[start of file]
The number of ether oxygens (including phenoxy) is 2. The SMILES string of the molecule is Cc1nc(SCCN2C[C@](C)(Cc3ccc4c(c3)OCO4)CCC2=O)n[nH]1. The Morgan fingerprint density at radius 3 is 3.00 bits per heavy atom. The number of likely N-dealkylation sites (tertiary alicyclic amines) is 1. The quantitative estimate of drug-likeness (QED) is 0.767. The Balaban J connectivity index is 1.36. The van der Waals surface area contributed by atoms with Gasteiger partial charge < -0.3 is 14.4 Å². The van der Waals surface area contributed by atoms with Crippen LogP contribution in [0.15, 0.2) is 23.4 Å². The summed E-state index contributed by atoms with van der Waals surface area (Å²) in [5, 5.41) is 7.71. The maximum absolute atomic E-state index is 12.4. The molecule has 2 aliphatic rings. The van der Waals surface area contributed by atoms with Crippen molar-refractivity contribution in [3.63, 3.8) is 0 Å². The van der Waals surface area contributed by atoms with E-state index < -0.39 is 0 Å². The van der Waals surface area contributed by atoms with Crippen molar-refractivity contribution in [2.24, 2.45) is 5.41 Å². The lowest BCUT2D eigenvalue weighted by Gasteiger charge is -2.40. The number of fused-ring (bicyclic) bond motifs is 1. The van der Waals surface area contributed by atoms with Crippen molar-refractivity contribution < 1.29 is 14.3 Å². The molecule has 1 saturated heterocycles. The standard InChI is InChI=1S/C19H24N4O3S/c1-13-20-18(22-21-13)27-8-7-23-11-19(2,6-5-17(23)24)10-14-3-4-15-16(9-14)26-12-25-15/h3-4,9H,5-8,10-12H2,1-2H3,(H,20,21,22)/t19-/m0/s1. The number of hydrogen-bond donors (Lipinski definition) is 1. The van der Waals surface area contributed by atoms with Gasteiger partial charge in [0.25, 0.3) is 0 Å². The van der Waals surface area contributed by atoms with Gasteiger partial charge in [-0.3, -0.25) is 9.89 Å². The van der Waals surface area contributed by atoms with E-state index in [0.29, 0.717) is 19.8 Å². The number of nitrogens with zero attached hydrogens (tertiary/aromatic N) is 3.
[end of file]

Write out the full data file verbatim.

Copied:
The number of ether oxygens (including phenoxy) is 2. The SMILES string of the molecule is Cc1nc(SCCN2C[C@](C)(Cc3ccc4c(c3)OCO4)CCC2=O)n[nH]1. The Morgan fingerprint density at radius 3 is 3.00 bits per heavy atom. The number of likely N-dealkylation sites (tertiary alicyclic amines) is 1. The quantitative estimate of drug-likeness (QED) is 0.767. The Balaban J connectivity index is 1.36. The van der Waals surface area contributed by atoms with Gasteiger partial charge < -0.3 is 14.4 Å². The van der Waals surface area contributed by atoms with Crippen LogP contribution in [0.15, 0.2) is 23.4 Å². The summed E-state index contributed by atoms with van der Waals surface area (Å²) in [5, 5.41) is 7.71. The maximum absolute atomic E-state index is 12.4. The molecule has 2 aliphatic rings. The van der Waals surface area contributed by atoms with Crippen molar-refractivity contribution in [3.63, 3.8) is 0 Å². The van der Waals surface area contributed by atoms with E-state index < -0.39 is 0 Å². The van der Waals surface area contributed by atoms with Crippen molar-refractivity contribution in [2.24, 2.45) is 5.41 Å². The lowest BCUT2D eigenvalue weighted by Gasteiger charge is -2.40. The number of fused-ring (bicyclic) bond motifs is 1. The van der Waals surface area contributed by atoms with Crippen molar-refractivity contribution < 1.29 is 14.3 Å². The molecule has 1 saturated heterocycles. The standard InChI is InChI=1S/C19H24N4O3S/c1-13-20-18(22-21-13)27-8-7-23-11-19(2,6-5-17(23)24)10-14-3-4-15-16(9-14)26-12-25-15/h3-4,9H,5-8,10-12H2,1-2H3,(H,20,21,22)/t19-/m0/s1. The number of hydrogen-bond donors (Lipinski definition) is 1. The van der Waals surface area contributed by atoms with Gasteiger partial charge in [0.25, 0.3) is 0 Å². The van der Waals surface area contributed by atoms with Gasteiger partial charge in [-0.3, -0.25) is 9.89 Å². The van der Waals surface area contributed by atoms with E-state index in [0.29, 0.717) is 19.8 Å². The number of nitrogens with zero attached hydrogens (tertiary/aromatic N) is 3.